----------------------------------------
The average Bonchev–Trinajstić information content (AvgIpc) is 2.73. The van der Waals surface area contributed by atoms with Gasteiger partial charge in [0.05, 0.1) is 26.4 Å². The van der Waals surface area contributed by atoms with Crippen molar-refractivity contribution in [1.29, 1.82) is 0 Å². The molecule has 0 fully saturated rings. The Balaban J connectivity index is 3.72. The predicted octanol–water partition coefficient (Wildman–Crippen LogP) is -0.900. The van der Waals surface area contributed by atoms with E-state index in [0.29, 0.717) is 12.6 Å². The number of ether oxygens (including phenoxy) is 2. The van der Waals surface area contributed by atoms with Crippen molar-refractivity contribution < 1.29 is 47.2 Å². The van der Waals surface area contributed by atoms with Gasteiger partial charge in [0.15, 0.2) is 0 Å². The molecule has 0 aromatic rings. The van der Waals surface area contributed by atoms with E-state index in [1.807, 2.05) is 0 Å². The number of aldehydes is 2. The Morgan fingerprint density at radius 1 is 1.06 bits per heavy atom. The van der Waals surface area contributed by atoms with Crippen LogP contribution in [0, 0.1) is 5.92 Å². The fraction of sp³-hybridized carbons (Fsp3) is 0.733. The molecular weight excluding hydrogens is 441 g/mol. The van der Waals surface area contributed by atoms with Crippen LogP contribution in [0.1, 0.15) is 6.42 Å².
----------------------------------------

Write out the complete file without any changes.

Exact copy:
The average Bonchev–Trinajstić information content (AvgIpc) is 2.73. The van der Waals surface area contributed by atoms with Gasteiger partial charge in [0.05, 0.1) is 26.4 Å². The van der Waals surface area contributed by atoms with Crippen molar-refractivity contribution in [1.29, 1.82) is 0 Å². The molecule has 0 fully saturated rings. The Balaban J connectivity index is 3.72. The predicted octanol–water partition coefficient (Wildman–Crippen LogP) is -0.900. The van der Waals surface area contributed by atoms with E-state index in [0.29, 0.717) is 12.6 Å². The number of ether oxygens (including phenoxy) is 2. The van der Waals surface area contributed by atoms with Crippen molar-refractivity contribution < 1.29 is 47.2 Å². The van der Waals surface area contributed by atoms with Gasteiger partial charge in [0.15, 0.2) is 0 Å². The molecule has 0 aromatic rings. The van der Waals surface area contributed by atoms with E-state index in [1.807, 2.05) is 0 Å². The number of aldehydes is 2. The Morgan fingerprint density at radius 1 is 1.06 bits per heavy atom. The van der Waals surface area contributed by atoms with Crippen LogP contribution in [0, 0.1) is 5.92 Å². The fraction of sp³-hybridized carbons (Fsp3) is 0.733. The molecular weight excluding hydrogens is 441 g/mol. The van der Waals surface area contributed by atoms with Crippen LogP contribution in [0.1, 0.15) is 6.42 Å².